The Barefoot Contessa

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The Barefoot Contessa
Barefoot Contessa.jpg
Theatrical Film Poster
Directed by Joseph L. Mankiewicz
Produced by Joseph L. Mankiewicz (uncredited)
Written by Joseph L. Mankiewicz
Starring Humphrey Bogart
Ava Gardner
Edmond O'Brien
Music by Mario Nascimbene
Cinematography Jack Cardiff
Edited by William Hornbeck
Distributed by United Artists
Release date
  • September 29, 1954 (1954-09-29)
Running time
130 minutes
Country United States
Language English
Box office $7.3 million (US)[1]

The Barefoot Contessa is a 1954 drama film written and directed by Joseph L. Mankiewicz about the life and loves of fictional Spanish sex symbol Maria Vargas. It stars Humphrey Bogart, Ava Gardner, and Edmond O'Brien.

For his performance, O'Brien won the Academy Award for Best Supporting Actor and the corresponding Golden Globe. Mankiewicz was nominated for the Academy Award for Writing Original Screenplay.


Ava Gardner as Maria Vargas

Down on his luck, veteran movie director and writer Harry Dawes (Humphrey Bogart) is reduced to working for abusive, emotionally stunted business tycoon Kirk Edwards (Warren Stevens), who has decided he wants to produce a film to stroke his monumental ego. Looking for a fresh leading lady, they discover, in a Madrid night club, stunning dancer Maria Vargas (Ava Gardner), a blithe but proud spirit who likes to go barefoot and has a troubled home life.

Maria takes an instant dislike to Kirk but trusts Harry, whose work she knows. Thanks to his expertise and the help of sweaty, insincere publicist Oscar Muldoon (Edmond O'Brien), her film debut is a sensation. Kirk tries to control Maria's life by publicly ordering her to stay away from wealthy Latin American playboy Alberto Bravano (Marius Goring), but Maria rebels.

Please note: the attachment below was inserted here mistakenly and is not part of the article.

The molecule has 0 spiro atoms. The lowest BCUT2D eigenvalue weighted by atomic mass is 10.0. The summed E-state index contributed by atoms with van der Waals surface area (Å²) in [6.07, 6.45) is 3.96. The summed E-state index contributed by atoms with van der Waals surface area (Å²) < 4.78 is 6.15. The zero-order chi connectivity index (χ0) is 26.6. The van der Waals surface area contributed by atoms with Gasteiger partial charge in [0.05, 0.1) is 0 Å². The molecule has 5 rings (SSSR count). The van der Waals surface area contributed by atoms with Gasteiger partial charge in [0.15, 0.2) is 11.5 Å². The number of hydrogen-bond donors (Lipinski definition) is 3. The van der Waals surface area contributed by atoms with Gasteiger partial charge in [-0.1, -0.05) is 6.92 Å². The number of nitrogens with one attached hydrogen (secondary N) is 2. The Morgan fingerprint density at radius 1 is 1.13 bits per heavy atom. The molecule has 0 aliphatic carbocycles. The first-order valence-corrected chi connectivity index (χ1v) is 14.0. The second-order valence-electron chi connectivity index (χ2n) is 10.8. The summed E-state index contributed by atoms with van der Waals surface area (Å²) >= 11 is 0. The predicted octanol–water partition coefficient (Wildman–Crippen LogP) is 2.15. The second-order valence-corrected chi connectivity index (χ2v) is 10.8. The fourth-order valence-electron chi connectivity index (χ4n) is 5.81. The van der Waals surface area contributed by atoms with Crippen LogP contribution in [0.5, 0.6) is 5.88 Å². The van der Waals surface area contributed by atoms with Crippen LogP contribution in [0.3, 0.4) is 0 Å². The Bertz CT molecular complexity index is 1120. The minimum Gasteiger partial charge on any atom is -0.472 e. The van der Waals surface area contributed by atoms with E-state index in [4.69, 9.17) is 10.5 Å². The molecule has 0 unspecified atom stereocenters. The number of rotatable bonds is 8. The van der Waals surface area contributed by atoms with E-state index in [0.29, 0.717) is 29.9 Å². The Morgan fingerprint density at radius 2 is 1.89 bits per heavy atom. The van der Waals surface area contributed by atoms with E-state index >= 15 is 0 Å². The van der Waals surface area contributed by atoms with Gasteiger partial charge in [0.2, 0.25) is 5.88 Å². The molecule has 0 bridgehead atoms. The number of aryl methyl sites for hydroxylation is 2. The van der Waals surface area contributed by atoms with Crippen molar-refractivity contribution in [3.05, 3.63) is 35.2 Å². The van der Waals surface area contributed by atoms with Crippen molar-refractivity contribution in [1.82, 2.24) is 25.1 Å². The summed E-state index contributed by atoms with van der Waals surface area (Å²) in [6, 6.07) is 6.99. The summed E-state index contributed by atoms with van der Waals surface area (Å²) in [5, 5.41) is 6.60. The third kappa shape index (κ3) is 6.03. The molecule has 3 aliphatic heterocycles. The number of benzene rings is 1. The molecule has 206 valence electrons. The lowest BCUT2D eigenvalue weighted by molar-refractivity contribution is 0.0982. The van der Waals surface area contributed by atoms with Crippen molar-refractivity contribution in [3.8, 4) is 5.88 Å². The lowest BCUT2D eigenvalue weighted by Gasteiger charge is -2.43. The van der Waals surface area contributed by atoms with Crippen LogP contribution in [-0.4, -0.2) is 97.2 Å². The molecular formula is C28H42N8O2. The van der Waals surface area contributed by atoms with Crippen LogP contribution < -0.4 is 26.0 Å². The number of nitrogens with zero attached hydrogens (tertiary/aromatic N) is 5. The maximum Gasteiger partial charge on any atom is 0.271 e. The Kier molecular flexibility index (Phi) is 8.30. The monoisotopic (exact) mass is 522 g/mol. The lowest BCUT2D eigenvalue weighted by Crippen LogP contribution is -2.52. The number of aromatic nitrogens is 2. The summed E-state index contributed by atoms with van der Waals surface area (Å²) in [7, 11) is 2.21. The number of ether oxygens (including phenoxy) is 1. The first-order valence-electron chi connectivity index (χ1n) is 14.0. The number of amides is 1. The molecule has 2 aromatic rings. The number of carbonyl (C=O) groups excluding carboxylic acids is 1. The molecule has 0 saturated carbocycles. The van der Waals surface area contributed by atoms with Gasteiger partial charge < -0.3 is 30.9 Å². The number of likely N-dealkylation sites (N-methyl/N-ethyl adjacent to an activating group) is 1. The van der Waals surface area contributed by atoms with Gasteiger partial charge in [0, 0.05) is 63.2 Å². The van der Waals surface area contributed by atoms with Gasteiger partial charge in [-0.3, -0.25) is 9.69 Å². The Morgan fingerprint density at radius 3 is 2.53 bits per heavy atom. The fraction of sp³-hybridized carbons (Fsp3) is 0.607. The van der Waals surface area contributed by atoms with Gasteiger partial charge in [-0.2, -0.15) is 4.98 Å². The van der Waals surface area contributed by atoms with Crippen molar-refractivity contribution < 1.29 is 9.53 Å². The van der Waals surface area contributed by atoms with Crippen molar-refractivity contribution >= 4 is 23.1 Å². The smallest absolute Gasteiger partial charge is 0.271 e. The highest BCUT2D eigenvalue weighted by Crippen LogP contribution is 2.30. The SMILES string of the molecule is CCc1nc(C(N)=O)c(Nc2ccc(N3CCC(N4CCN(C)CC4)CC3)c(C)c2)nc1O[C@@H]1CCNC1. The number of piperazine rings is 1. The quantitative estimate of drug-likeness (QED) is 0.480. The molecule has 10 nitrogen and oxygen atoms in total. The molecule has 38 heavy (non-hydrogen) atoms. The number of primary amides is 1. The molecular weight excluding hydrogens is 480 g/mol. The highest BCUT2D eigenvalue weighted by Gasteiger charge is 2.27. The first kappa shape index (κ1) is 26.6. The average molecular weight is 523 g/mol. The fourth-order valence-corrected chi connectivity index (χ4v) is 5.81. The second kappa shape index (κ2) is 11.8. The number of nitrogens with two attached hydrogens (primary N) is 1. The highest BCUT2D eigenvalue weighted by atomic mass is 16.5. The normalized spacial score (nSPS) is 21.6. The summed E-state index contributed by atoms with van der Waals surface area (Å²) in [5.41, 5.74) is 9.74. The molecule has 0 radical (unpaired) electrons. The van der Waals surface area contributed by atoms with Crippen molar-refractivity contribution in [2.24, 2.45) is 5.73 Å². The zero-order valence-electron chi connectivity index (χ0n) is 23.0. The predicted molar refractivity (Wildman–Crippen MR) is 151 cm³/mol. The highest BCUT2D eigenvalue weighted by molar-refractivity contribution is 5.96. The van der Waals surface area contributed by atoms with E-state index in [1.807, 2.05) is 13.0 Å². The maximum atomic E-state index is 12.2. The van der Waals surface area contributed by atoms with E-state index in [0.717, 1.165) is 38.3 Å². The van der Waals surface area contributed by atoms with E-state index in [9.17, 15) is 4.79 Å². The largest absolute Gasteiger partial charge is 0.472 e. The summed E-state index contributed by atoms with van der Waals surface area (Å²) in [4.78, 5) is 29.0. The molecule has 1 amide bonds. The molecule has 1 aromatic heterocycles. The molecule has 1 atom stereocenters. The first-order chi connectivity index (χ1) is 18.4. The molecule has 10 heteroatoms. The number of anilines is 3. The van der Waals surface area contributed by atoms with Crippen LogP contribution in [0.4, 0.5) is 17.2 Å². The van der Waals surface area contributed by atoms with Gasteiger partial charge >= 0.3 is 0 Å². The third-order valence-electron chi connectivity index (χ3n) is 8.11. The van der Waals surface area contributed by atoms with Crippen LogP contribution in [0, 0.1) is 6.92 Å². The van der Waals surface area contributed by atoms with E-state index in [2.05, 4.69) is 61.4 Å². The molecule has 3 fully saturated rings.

Humphrey Bogart as director Harry Dawes

She is a great star, but Maria is not satisfied. She envies the happiness her friend Harry has found with his wife Jerry (Elizabeth Sellars) and wants a prince charming of her own. Alberto is too frivolous and shallow for her. When he berates her in public for supposedly ruining his luck at a gambling table, he receives a slap in the face from a stranger. This turns out to be Count Vincenzo Torlato-Favrini (Rossano Brazzi), who offers Maria his arm. They walk out.

Maria has found the great love of her life. They wed in a lavish ceremony, but there is a problem. The count and his widowed sister (Valentina Cortese) are the last of the Torlato-Favrinis; without offspring, the noble line will die out. The Count has a secret. Due to a war injury, he is impotent. He does not tell Maria about this until their wedding night.

Some time later, Harry is in Italy and an unhappy Maria tells him about her husband and confesses that she is pregnant. She believes the count will want this child and plans to tell him about it that night. However, her husband had suspected she was unfaithful and shoots both her and her lover before she could tell him about the child. Harry arrives just as the shots are fired and does not tell the count about the pregnancy. The story ends (as it began) with flashbacks at her funeral.



Ava Gardner

According to Turner Classic Movies, Mankiewicz based the film's central character of Maria Vargas on American movie star and dancer Rita Hayworth, who had been married to Prince Aly Khan.[2] According to the audio commentary on the 1931 film Tabu, she was based on Anne Chevalier, an actress in that film.

Although The Barefoot Contessa is considered one of Mankiewicz's most glamorous "Hollywood" films, and one of the most glamorous of Golden Hollywood,[3] The Barefoot Contessa was shot at the Cinecittà Studios in Rome, Italy.[4] Exterior scenes were shot at Tivoli (the olive grove), Sanremo, and Portofino.[5][6] However, Bogart wasn't on location at Sanremo.[7] The studio was about to release the film's poster with no image of Bogart, a contractual violation. Bogart had the matter rectified with the addition of a large line drawing of his face.